Governments urged to gather accurate data to enhance development

Innocent Chukwuma of the Ford Foundation [Photo Credit: Royal Arts Academy]
Innocent Chukwuma of the Ford Foundation [Photo Credit: Royal Arts Academy]

Governments need to get accurate data in order to improve the conditions of the people and effectively deal with the challenges of population, governance and accountability.

The Regional Director of Ford Foundation, Innocent Chukwuma, made this observation on Wednesday in Abuja, while speaking at the Third Nigerian Education Innovation Summit, NEDIS 2017, titled “From Evidence to Policy and Action: What works?”

He lamented that policies are being made in Nigeria without rigorously gathered data.

According to Mr. Chukwuma, the issues in public governance in Nigeria are the need for government to know the accurate number of people it is making policies for and give account of its finances.

Also speaking, the consultant, Social Development for Women for Health, W4H, Fatima Adamu, said Nigeria would remain stagnant until it begins to produce and share credible data and use them as the basis of public policies and actions.

“We cannot plan without good data. In any part of the country where there is problem, we should present data the way it is and not politicise them,” she said.

She said because government does not have statistical knowledge about the country, investments by development partners end up wasted.

A member of Transparency and Development Information Initiative, Ibrahim Maryam, observed that there is no coordination of efforts and targets between civic societies and government, noting that while one is concerned about the quality of education, the other only looks at building classrooms.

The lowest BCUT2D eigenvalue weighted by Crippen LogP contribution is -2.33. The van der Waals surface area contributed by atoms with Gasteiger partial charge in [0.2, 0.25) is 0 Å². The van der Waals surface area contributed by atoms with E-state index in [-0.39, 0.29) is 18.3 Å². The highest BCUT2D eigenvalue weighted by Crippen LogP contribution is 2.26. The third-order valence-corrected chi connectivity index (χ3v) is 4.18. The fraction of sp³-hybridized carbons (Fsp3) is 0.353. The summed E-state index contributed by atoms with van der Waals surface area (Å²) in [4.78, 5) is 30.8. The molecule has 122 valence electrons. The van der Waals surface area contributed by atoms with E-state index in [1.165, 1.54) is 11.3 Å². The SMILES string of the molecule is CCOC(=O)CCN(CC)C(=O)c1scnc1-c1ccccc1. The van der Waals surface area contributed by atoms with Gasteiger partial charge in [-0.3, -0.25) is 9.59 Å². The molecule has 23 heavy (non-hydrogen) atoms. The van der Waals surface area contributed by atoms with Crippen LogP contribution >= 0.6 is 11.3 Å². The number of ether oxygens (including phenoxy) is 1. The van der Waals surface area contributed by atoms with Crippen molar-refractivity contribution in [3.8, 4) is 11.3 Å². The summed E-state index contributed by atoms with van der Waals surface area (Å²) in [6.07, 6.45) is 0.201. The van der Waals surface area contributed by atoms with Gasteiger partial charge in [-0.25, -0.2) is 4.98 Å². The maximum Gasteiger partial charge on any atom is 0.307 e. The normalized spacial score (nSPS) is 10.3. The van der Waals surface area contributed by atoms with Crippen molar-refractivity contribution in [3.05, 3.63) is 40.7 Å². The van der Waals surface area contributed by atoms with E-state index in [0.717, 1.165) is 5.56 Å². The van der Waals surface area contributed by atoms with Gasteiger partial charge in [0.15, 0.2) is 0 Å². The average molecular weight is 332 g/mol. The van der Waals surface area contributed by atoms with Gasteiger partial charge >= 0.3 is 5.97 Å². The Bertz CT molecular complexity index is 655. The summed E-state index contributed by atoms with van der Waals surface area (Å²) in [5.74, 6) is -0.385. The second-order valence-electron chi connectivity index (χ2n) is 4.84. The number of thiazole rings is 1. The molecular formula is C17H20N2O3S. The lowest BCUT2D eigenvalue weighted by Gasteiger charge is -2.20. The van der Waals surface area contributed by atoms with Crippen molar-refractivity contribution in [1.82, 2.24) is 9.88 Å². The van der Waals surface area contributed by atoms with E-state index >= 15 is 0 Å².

“Some communities need medication but the donors are focusing on malaria only. Children between age 0-5 are dying of malnutrition because there is not enough funding, only UNICEF funds nutrition,” he said.

He urged government to ensure public participation especially at the grassroots level as it is at that level that accurate data can be obtained.

Farouk Tijani, a student of Junior Secondary School, Area 1, Garki in Abuja, said the use of modern technology will improve the quality of education in Nigeria.

“Technology will enhance a flexible system of learning in the country,” he said at the event.

He appealed to the government to equip computer laboratories in public schools with computers to improve learning.

The managing director of The Education Partnership Centre, TEP, Modupe Olateju, said the objective of NEDIS was to make education innovations have impact.

She said participants had been exposed to training on how to mobilise resources for projects.

“They have learnt how to communicate and disseminate information effectively,” she said.

“When there is a platform to collaborate and partner with organisations and individuals, we will be able to know what the challenges, strength and opportunities are,” she concluded.


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